Upper Central Muskegon River Watershed

Lowland Silver Maple
Marsh Marigold
Old Ash and ISC Student Researcher

Portions of Wexford, Missaukee, and Osceola counties lie within the Muskegon River Watershed and together drain 1,020 sq. miles of land.  This area has been identified as a priority for the implementation of watershed management practices by the Cadillac Area Land Conservancy, Grand Valley State University - Annis Water Resources Institute (GVSU-AWRI), and the Conservation Districts of Wexford, Missaukee, and Osceola Counties.  Some of the questions yet to be answered include, where is it best to install these practices, where do we implement conservation easements that will best protect critical green infrastructure, and where do we include controls to protect water quality?  To help us answer these questions we proposed a "Critical Lands Mapping Project" that was funded by the Ice Mountain Environmental Stewardship Fund which is administered by the Fremont Area Community Foundation.  The project began in January 2014 and is expected to conclude to March 2015.  This project has as its intent to improve and protect the water quality in the Upper-Central portions of the Muskegon River Watershed. 

The overall project goal will be to identify potential conservation areas (PCA's), and map their locations within an associated map atlas. This will be used to determine and document where high priority natural and agricultural lands are located within the Upper-Central Muskegon River Watershed (defined as the 1,020 square miles of watershed within the counties of Wexford, Missaukee and Osceola).

The Critical Lands Mapping Project will identify, rate, and rank locations within the Upper-Central portions of the Muskegon River Watershed so that our partnering organizations can focus their conservation activities where the need is greatest.  The assessment process will utilize criteria such as the size of natural land patches and their connectivity to the surrounding landscape.  We will also assign priority to areas containing a riparian corridor, a cold water tributary, or a wetland.  The process began with the establishment of landscape criteria that take advantage of existing geographic datasets using current geographic information systems (GIS) for analysis.  The final results will be presented in a series of maps put into an atlas for use by our partnering organizations.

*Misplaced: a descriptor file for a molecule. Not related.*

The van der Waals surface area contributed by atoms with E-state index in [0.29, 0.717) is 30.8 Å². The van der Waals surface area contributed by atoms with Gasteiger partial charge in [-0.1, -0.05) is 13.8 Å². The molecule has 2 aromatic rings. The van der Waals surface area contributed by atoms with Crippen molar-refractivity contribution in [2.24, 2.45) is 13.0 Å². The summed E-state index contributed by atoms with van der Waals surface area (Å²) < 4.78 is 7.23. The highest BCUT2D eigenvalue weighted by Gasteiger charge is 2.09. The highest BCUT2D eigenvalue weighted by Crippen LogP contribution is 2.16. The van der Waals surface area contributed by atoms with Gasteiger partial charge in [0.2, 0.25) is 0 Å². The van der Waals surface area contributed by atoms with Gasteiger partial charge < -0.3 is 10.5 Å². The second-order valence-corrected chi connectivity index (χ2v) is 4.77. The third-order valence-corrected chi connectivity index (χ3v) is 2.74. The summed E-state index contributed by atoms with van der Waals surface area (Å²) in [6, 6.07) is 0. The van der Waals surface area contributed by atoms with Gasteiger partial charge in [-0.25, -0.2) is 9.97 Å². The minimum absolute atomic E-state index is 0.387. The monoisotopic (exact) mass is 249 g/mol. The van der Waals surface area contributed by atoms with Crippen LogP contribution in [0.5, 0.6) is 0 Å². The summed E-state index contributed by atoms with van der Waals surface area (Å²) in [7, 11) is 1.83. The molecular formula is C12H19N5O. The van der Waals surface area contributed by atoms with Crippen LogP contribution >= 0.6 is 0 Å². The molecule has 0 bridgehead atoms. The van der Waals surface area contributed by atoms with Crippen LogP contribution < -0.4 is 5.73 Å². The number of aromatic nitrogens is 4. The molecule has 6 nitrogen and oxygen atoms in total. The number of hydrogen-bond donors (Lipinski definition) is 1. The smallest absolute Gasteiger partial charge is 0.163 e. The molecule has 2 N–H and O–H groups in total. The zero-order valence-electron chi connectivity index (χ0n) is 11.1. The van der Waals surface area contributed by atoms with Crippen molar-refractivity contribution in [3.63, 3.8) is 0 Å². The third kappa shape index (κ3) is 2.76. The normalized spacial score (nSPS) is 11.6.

The protection of high priority natural lands and the proper management of existing agricultural areas are considered essential to the sustainability of the Muskegon River and its watershed. Of particular importance is the identification of PCA’s that would protect water quality, stabilize hydrologic flows, and provide extensive habitat for plants and animals.



1) Organize a Steering Committee to guide the project

2) Develop a rating/scoring system that will allow the prioritization of our PCA's

3) Develop the required GIS database of needed information

4) Prepare the final Atlas product



Page last modified January 18, 2017